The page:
A mere two years ago, Dana Hourani gave us a glimpse into her new creative venture: music. However, with a pandemic rocking the world, everything came to a standstill. Today, her long-awaited debut album, “Ensanein” (Two Humans in English) is out and rocking. FTA Pulse sat with Hourani to discuss her new album, her transition from fashion to music and much more.

While some may know Hourani for fashion, music has always been a part of her life. Her earliest memory is singing along to songs as she drove around in the car with her mom, or better yet, picking up laser discs and bombarding everyone at home as she listened to them without pause. 

For Hourani, who is managed by Bureau des Créateurs, the shift from fashion to music was always going to happen. “It was bound to happen, because music has always been a part of my life somehow. I got into fashion quite naturally, just built a following, brands approached, and through that I started experimenting with music covers on Instagram. I got some great feedback and that motivated me. Then it was just about meeting the right people and saying maybe it’s time to do this for real,” she says. Her transition was gradual yet natural, bound to happen at any moment in her career, because even though music may have been put on the back burner, it never left her side. 

Dualities

Her debut album, “Ensanein,” was independently produced and took a little over two years to be finished. “I tackled a lot of topics in the album. Each song presents a different personification of a woman and also an opposing personification. That’s why it’s called Ensanain, because it talks about the dualities that we might feel that live inside of us, two opposite mentalities that contradict each other, yet reside in all of us. I think that’s a very normal way of being. It’s all about feeling the different types of emotions in every phase of your life,” she says.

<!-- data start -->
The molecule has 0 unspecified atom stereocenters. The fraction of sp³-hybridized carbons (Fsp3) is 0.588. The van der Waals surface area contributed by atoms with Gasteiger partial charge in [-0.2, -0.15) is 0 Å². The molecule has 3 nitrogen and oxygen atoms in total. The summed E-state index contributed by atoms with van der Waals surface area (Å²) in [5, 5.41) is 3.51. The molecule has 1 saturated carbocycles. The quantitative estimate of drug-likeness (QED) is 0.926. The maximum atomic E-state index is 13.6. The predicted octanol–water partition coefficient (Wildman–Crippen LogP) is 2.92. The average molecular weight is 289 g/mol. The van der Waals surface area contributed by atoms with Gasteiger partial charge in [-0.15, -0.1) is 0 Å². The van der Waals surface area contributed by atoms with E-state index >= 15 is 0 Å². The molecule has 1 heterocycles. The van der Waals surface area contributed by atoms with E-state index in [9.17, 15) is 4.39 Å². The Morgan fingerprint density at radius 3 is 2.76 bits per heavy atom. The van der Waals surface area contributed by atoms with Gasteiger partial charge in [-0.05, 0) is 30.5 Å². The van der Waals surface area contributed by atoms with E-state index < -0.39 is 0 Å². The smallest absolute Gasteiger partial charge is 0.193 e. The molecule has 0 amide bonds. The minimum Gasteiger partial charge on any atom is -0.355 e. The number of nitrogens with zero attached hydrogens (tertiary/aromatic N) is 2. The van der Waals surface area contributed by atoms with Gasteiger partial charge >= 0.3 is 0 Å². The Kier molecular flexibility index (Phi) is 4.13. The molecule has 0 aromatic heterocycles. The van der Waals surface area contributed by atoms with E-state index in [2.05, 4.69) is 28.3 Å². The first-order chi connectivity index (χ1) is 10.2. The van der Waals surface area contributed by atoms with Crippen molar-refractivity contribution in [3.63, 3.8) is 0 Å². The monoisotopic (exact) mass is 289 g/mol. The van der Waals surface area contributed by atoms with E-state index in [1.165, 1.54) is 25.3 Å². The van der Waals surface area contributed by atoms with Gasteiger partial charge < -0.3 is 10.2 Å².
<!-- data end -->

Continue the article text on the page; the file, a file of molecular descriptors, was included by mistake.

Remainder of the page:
For Hourani, each song narrates a different story and her process begins by writing her ideas on paper. “It’s a like a stream of consciousness and then I’ll take that, filter it, and take it to Anthony from Adonis, who I worked so closely with throughout the process of this album.” Her ideas, thoughts and feelings are then transformed into Arabic poetry. 

Producing her debut album independently was not easy, but Hourani is part of a new generation that is challenging the status quo in music and the sounds that people have been accustomed to for the past three decades – exactly what she always did as an influencer. The infrastructure to support Hourani and artists like her does not exist, or at least, not yet. The solution, she says, is “to have less of a monopoly”. “There are the big labels who have the big artists, and maybe it’d be good if they open a sub label to support the young and up-coming artists, the same way they would support the established ones, using the same methods, marketing techniques, using the same support.”

Dig deep

That very same support that Hourani longs for in terms of music is the same support she gives to emerging Arab designers; some favorites are Lama Jouni, Boyfriend The Brand, Mrs Keepa, and Nafsika Skourti. “I always feel like the Arab designer has more of a hunger to create something new, something fresh, something we have not seen before. If I want to say something with my music, and my creative space, I want to add the creative space of someone else who is also working towards the same thing, but in a different industry. I like working with artists that have that mentality, because we all have that mentality as creatives — you always have to dig deep and find a way to be somehow unique.” 

For Hourani, it’s not about linking fashion with music, but rather linking music to the artist and how they wish to present themselves. “It’s likening it to an image you want to portray, you find a fashion sense to fit into it,” she says.

To date, Dana Hourani’s biggest accomplishment is the release of her album. “It’s a whole body of work, it’s where all my energy went for the past two-and-a-half years, it’s where every piece of me has gone, a big chunk of me is in it, and the world gets to see it,” she says. As for the future, she hopes to collaborate with the likes of Ali Gatie and Mustafa the Poet, perform live and start working on the next album. “Trust the timing, trust the events and trust the process,” is what she would tell her younger self.